400+ Sourced quotes
If anyone asks me who was responsible for the British policy leading up to the war, I should, as a Labour man myself, make a confession and say: "All of us". We refused absolutely to face the facts. When the issue came of arming or rearming millions of people in this country... we refused to face the real issue at a critical moment. But what is the good of blaming anybody? We cannot make our action retrospective whatever we do. We have to start from now and try to do the best we can.
The boy who first entered a classroom barely able to speak English, twenty years later concluded his studies in the stately quiet of the reading room in the British Museum. Thus with one sentence I can summarize my academic career. It will be harder to summarize what sort of life connects the boy to the man.
Under Macaulay's dispensation our history opened with the chapter "The Dark Age" - which was, in fact, a period of Bharat's unparalleled achievements in material as well as spiritual fields. Then followed the periods - Hindu, Muslim and British. The intent behind this kind of classification was obvious. The land belonged to those who for that period held the sceptre at Delhi. There were none who could he called the original children of this land, its natural masters. He who wielded the rod ' to him the country belonged.'
I object strongly to the Visiting Forces Act. I see no reason why forces from a foreign power stationed in this country should be exempt from British law. I find it even more offensive that we do not even know what offences they have committed and that all we have is the information collected by Duncan Campbell and others, which has been printed in the New Statesman.
Dr. Plot, in his 'Natural History of Oxfordshire.' (1677) attributed to a 'plastic virtue latent in the earth' the origin of fossil shells and fishes; and Lister, to his accurate account of British shells, in 1678, added the fossil species, under the appellation of turbinated and bivalve stones. 'Either,' said he, 'these were terriginous, or if otherwise, the animals they so exactly represent have become extinct. This writer appears to have been the first who was aware of the continuity over large districts of the principal groups of strata in the British series, and who proposed the construction of regular geological maps.
Students of the human mind have long noted its ability to mimic internally the positive notions and transformations of objects in the external world. In the middle of the eighteenth century, the British empiricist David Hume wrote that to "join incongruous shapes and appearances costs the imagination no more trouble than to conceive the most natural and familiar objects" and that "this creative power of the mind amounts to no more than the faculty of compounding, transposing, augmenting, or diminishing the materials afforded us by the senses and experience."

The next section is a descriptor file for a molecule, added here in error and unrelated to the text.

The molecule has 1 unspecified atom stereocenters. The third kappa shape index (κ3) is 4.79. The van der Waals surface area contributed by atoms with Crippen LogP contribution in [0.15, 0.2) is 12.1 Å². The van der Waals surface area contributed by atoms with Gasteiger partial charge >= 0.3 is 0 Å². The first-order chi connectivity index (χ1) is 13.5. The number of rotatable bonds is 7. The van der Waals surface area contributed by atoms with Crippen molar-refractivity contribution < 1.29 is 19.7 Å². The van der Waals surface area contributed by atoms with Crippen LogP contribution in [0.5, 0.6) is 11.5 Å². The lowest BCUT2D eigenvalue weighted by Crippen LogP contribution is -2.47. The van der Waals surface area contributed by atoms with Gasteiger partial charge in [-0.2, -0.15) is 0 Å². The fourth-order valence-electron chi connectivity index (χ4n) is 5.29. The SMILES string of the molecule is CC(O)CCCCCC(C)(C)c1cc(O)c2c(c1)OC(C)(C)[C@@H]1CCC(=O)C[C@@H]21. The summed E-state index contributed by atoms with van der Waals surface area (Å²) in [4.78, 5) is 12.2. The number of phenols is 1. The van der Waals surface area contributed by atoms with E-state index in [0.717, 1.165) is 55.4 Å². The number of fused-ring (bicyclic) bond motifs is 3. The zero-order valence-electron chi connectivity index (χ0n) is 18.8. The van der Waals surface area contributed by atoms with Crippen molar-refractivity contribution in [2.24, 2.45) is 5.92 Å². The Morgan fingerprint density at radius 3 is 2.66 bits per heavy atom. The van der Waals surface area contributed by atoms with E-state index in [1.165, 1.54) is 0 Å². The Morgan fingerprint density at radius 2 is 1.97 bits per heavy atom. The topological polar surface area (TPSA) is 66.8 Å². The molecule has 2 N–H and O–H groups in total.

Then in 1839, almost two decades before the mutiny, we rose against the British. Our punishment was severe. They disbanded our police and army of 50,000, transferred our capital to Kollam, dumped two British regiments on us, and ordered us to pay for their upkeep. Thomas Munroe named himself Diwan of Travancore. When our spirit still did not flag, they brought in missionaries. But we did not get gobbled up by Western thought. We travel abroad occasionally, but it has not affected or changed our simple way of life. Why am I telling you this? So that you get an idea of how much our life has revolved around our faith, despite so many outside influences and kept us going.
In the first place I'm sure Hitler did not write that damned testament himself. Probably some swine like Bormann wrote it for him. But I don't see what is so terrible in the testament when you examine it, anyway. There was Berlin, bombed every minute. The noise of artillery from the lousy Russians, the American and British bombers overhead. Maybe Hitler was a trifle unbalanced by all that. If he wrote the testament at such a time, it was hysteria. But essentially, what difference does it make?
Pericles' words are echoed in other critical speeches of later Western history... Lincoln at Gettysburg... Churchill's... repeated promise to the British people... of "blood, toil, tears, and sweat." And no wonder, for both orator's knew their Thucydides and knew this speech [Funeral Oration over the Athenian dead in the first year of the Peloponnesian War].... the most obvious later parallel is the 1961 presidential address of John F. Kennedy.... When he told of the sacrifices yet to come, like Pericles he pulled no punches.... In neither case is there a confession of atheism, just an implied acknowledgement that a politician is no oracle and has no business speaking on behalf of heaven.
The truth is that Foucault knew very little about anything before the seventeenth century and, in the modern world, outside France. His familiarity with the literature and art of any period was negligible. His hostility to psychology made him incompetent to deal with sexuality, his own or anybody else's. The elevation of Foucault to guru status by American and British academics is a tale that belongs to the history of cults.
The Head of the State in the British Constitution is a Monarch and the Crown descends according to the rules of heredity. In India the Head of the State is an elected President who holds office for a term and can be removed for misconduct in accordance with the procedure laid down in the Constitution.